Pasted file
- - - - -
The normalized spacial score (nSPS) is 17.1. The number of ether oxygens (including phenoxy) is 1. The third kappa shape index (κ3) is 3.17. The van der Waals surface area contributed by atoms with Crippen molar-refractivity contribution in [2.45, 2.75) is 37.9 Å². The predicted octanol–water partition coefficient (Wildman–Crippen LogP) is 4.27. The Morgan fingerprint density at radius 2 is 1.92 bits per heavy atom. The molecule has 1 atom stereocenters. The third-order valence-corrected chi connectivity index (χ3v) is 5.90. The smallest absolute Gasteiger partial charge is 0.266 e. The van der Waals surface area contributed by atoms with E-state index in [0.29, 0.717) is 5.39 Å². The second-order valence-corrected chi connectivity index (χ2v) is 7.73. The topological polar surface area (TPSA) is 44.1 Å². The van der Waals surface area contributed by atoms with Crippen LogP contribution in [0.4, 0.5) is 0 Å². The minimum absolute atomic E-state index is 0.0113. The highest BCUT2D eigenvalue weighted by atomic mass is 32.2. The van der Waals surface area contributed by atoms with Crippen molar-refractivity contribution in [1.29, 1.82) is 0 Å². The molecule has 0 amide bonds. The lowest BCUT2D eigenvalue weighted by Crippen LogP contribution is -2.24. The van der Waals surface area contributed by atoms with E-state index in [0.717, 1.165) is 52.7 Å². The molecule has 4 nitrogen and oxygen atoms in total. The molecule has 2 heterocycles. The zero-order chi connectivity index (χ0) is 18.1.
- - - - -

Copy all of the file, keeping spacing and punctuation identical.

The normalized spacial score (nSPS) is 17.1. The number of ether oxygens (including phenoxy) is 1. The third kappa shape index (κ3) is 3.17. The van der Waals surface area contributed by atoms with Crippen molar-refractivity contribution in [2.45, 2.75) is 37.9 Å². The predicted octanol–water partition coefficient (Wildman–Crippen LogP) is 4.27. The Morgan fingerprint density at radius 2 is 1.92 bits per heavy atom. The molecule has 1 atom stereocenters. The third-order valence-corrected chi connectivity index (χ3v) is 5.90. The smallest absolute Gasteiger partial charge is 0.266 e. The van der Waals surface area contributed by atoms with E-state index in [0.29, 0.717) is 5.39 Å². The second-order valence-corrected chi connectivity index (χ2v) is 7.73. The topological polar surface area (TPSA) is 44.1 Å². The van der Waals surface area contributed by atoms with Crippen LogP contribution in [0.4, 0.5) is 0 Å². The minimum absolute atomic E-state index is 0.0113. The highest BCUT2D eigenvalue weighted by atomic mass is 32.2. The van der Waals surface area contributed by atoms with Crippen molar-refractivity contribution in [1.29, 1.82) is 0 Å². The molecule has 0 amide bonds. The lowest BCUT2D eigenvalue weighted by Crippen LogP contribution is -2.24. The van der Waals surface area contributed by atoms with E-state index in [0.717, 1.165) is 52.7 Å². The molecule has 4 nitrogen and oxygen atoms in total. The molecule has 2 heterocycles. The zero-order chi connectivity index (χ0) is 18.1.